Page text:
A Marist/PBS/NPR (“Marist”) Poll released on January 15, recording responses during the period, January 7 – 12, 2020, found that participants answering the question, “Based on what you know at this point, do you support or oppose the U.S. Senate removing President Trump from office?”, were evenly divided – 47% supporting removal, 47% opposed, and a mere 6% undecided. Not surprisingly, those that supported or opposed Mr. Trump’s removal were heavily skewed along party affiliation. Self-described independents were almost evenly divided, with 45% of this group supporting removal, and 47% opposed. Some have opined that these numbers are an indication that the President currently enjoys 2020 electoral strength among our people roughly equivalent to the percentage that oppose him.

I’m not so sure. I seriously question whether Mr. Trump can rely on the electoral support of all of those that oppose having him removed from office by an impeachment conviction. My inclination is partly driven by the anecdotal, partly from looking closely at the Marist poll.

I would submit that there is a segment of the electorate that strongly disagrees with Mr. Trump’s conduct of the presidency, but believes that he should be removed at the ballot box rather than through what has apparently degenerated into a partisan process. TLOML and I know two discerning Wisconsin citizens – who don’t know each other – who each voted against former WI Gov. Scott Walker in 2010, 2014, and 2018, but voted for him in the 2012 recall because they felt that Mr. Walker’s 2010 election had duly authorized him to effect his policies.

More recently, another Wisconsin resident, who has indicated that she will vote for any Democrat against Mr. Trump, told me that she strongly opposes the President’s removal via impeachment because she thinks that it would cause even greater acrimony among our people at a time that she believes we need healing and reconciliation. She was also concerned that if Vice President Mike Pence succeeded to the presidency, he might be tougher for a Democrat to beat than Mr. Trump.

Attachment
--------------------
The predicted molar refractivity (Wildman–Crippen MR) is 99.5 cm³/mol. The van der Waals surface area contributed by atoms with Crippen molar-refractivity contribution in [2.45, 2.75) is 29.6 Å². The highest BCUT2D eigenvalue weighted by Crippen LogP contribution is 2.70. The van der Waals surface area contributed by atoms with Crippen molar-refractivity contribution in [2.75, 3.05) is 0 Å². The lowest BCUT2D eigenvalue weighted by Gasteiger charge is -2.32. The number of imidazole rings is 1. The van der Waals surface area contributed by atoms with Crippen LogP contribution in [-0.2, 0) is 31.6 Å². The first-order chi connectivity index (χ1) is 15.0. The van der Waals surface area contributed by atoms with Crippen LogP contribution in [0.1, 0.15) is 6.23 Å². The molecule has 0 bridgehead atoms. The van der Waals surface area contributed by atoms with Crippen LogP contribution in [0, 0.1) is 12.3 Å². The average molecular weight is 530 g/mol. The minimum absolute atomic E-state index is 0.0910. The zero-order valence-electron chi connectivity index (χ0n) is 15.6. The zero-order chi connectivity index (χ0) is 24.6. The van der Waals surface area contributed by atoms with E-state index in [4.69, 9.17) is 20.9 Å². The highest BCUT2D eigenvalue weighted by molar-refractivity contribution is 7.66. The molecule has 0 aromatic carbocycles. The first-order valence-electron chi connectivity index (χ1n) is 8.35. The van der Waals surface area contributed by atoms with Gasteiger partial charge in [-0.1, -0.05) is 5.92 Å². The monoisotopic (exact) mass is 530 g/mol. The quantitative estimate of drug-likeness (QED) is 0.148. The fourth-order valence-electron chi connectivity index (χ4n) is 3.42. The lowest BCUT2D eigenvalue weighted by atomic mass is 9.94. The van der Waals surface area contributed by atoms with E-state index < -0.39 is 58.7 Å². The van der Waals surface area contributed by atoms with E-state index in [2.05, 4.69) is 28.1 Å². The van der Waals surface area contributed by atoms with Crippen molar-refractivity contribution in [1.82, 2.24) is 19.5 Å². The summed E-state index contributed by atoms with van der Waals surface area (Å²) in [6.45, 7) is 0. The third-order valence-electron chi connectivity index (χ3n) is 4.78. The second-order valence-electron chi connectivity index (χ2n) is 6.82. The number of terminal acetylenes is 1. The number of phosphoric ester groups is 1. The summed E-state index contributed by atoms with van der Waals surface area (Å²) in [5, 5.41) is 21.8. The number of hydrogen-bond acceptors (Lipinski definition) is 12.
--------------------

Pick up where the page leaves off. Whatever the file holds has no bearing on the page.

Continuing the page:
This attitude, if held by a notable percentage of those opposing Mr. Trump’s impeachment-related removal, don’t bode well for the President’s electoral fortunes.

Finally, there are the detailed results of the Marist poll itself, a link to which is provided below. Seemingly of most interest in determining the correlation (or lack thereof) between the electorate’s attitude about the President’s impeachment-related removal and his 2020 electoral support are the respondents that identify as Independents, the segment presumably including most of our people who are not already irrevocably committed or opposed to the President, and those from the Midwest, home to three states that may hold the pivotal 2020 Electoral College votes. Both segments register significant contrasts in their attitudes toward Mr. Trump’s removal by impeachment and their assessment of his performance in office.

When asked whether the Senate should remove the President via impeachment, Independents were narrowly opposed to removal, 45% supporting to 47% opposed. At the same time, when asked whether they approved or disapproved of Mr. Trump’s performance in office, their sentiment flipped markedly – only 39% of Independents approved, while 55% disapproved – a fairly stunning 16% differential. Furthermore, only 24% of the approvers “strongly approved” of the President’s performance, while 41% of the disapprovers “strongly disapproved” – a 17-point enthusiasm differential. I suspect that Republicans find these sobering electoral numbers.